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During the story Frankenstein by Mary Shelley, Dr. Victor Frankenstein finds himself unable to “mother” the monster that he creates. Throughout the book, there are many examples of parent-child relationships. This lets Shelley show the importance of a mother in a male-dominated society. I will be discussing why the author characterized Frankenstein as she did, what did that say about the role of women during this era, and show how it is connected into my life.
First, Frankenstein is set in a male-dominated society, where the influence of women in the family is not present very often. The dream that Victor has before the monster is created, gives the reader an idea behind Victor’s motives. When he visions Elizabeth as his dead mother lying there, it represents the weakness of compassion in women. After he has this dream, he wants create a being that could act as his child and love him like one. So Victor does just that, but after it awakes, he is filled with disgust and hates his creation because in his eyes it is ugly. “But now that I had finished, the beauty of the dream vanished, and breathless horror and disgust filled my heart.” (Page 56) A true mother doesn’t care what their child looks like, they love it anyways.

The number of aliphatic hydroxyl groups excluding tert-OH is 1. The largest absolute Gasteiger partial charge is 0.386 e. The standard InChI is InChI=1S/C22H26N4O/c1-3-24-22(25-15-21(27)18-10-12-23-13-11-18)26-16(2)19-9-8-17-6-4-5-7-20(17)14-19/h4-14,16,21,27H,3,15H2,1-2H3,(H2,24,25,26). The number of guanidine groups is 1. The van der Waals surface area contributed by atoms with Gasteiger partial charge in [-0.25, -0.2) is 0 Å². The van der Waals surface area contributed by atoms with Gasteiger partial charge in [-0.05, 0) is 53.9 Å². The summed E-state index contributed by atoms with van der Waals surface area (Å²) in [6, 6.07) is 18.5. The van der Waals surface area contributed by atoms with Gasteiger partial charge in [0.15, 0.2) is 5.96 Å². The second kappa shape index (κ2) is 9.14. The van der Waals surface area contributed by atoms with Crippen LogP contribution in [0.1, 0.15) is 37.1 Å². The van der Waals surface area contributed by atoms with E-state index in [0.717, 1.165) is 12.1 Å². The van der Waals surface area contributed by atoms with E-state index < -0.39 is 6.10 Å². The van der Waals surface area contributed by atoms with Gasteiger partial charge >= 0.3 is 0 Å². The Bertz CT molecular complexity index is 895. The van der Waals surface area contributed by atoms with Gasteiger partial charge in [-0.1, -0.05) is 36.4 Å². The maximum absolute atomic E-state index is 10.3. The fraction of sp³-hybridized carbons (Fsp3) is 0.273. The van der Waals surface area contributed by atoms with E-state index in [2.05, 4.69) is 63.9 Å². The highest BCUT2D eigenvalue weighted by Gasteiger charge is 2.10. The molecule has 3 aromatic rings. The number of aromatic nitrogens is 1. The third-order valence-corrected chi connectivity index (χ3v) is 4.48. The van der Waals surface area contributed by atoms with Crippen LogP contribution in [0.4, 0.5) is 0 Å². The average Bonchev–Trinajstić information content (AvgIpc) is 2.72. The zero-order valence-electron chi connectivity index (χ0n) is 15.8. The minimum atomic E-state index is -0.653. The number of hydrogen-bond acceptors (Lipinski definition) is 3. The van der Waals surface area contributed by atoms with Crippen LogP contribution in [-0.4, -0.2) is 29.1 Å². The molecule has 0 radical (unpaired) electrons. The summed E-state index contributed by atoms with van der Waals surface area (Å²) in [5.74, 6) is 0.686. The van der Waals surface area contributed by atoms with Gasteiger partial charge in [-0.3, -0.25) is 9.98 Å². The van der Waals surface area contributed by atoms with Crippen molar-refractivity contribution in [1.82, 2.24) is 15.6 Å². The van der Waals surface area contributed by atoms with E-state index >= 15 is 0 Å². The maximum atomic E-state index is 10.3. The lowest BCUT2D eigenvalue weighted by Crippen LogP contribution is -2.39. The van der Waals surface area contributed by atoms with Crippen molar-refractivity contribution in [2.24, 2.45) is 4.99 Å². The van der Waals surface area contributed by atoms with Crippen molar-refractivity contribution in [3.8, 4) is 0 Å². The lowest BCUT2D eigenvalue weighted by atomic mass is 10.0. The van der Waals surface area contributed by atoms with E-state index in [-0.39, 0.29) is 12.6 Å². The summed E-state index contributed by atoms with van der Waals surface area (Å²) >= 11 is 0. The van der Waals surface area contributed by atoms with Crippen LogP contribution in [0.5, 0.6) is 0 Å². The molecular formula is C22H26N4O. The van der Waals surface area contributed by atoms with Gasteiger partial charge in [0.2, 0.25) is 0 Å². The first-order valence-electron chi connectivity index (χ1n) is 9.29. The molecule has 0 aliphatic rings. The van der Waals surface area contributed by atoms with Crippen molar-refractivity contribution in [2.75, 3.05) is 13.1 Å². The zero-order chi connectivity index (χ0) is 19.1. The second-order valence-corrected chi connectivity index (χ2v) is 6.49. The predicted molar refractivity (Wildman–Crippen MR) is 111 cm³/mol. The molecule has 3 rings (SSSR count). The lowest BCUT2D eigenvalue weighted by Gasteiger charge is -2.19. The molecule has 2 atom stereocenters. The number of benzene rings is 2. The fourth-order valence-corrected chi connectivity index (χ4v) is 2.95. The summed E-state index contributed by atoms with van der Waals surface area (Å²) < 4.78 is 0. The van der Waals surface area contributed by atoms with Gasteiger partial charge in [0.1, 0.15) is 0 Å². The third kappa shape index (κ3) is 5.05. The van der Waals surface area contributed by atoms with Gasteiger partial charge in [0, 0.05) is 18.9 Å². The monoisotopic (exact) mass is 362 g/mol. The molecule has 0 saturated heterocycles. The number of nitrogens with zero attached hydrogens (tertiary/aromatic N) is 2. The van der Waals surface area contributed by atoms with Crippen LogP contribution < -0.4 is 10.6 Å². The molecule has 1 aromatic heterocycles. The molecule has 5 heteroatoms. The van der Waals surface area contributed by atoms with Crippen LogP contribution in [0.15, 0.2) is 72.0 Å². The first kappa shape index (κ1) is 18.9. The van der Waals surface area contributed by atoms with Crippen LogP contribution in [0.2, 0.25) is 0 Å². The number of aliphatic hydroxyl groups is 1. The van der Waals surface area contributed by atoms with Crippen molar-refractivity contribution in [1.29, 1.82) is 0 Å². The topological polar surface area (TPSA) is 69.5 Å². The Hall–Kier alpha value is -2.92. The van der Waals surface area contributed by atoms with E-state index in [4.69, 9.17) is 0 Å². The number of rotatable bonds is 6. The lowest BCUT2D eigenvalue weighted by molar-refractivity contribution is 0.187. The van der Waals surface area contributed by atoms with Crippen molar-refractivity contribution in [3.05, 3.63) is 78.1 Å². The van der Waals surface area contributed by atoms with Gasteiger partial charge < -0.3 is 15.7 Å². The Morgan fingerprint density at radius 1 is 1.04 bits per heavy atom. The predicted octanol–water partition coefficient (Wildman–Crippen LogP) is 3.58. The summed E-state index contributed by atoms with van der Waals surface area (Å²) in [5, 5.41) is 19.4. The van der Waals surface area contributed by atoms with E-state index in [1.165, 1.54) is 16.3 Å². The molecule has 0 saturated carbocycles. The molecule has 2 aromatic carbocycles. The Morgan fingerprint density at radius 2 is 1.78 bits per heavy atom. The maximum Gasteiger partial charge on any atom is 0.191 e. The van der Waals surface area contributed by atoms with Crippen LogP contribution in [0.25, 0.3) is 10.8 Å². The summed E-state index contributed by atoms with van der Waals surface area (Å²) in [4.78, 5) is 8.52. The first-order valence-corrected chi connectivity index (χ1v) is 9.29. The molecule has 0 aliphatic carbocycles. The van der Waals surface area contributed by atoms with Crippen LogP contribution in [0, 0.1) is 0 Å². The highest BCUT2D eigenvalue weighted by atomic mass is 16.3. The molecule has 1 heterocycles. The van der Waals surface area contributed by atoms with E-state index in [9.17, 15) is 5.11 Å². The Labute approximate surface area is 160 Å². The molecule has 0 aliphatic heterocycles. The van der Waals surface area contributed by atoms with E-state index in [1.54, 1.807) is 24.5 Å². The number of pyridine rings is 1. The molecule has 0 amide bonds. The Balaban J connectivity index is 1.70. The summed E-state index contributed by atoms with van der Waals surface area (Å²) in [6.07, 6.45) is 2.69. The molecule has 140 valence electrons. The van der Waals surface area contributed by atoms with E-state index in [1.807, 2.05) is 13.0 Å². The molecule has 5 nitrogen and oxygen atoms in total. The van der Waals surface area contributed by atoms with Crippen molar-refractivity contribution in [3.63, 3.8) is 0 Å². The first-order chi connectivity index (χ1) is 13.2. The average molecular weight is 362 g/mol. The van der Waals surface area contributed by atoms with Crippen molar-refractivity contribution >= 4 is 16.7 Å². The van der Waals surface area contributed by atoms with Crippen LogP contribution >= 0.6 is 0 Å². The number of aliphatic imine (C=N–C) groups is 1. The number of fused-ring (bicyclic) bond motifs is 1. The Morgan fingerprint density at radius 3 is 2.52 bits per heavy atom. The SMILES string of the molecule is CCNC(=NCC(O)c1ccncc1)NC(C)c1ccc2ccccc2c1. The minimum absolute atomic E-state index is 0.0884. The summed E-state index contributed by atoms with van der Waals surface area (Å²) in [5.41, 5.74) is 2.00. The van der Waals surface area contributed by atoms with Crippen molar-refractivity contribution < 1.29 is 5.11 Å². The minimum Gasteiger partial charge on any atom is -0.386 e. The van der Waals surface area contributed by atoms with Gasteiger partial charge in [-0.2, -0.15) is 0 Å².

Next, the major theme of this novel is the women’s role in families. During Victor’s dream, he sees Elizabeth turn into the corps of his mother. This reinforces the idea that women are frail and weak. Also Victor’s experiment is intended to replace the women of society, because we all know you can’t have a baby without a guy and girl. Shelley discusses how Frankenstein uses his laboratory or “workshop of filthy creation,” (page 53) as a kind of “womb” as he worked on his creation. Frankenstein also refers to the task of creating the monster as his “labor” (page 51), inferring that he actually gave birth to the monster. “Winter, spring, and summer passed away during my labors” (page 54) and the length of those three seasons is...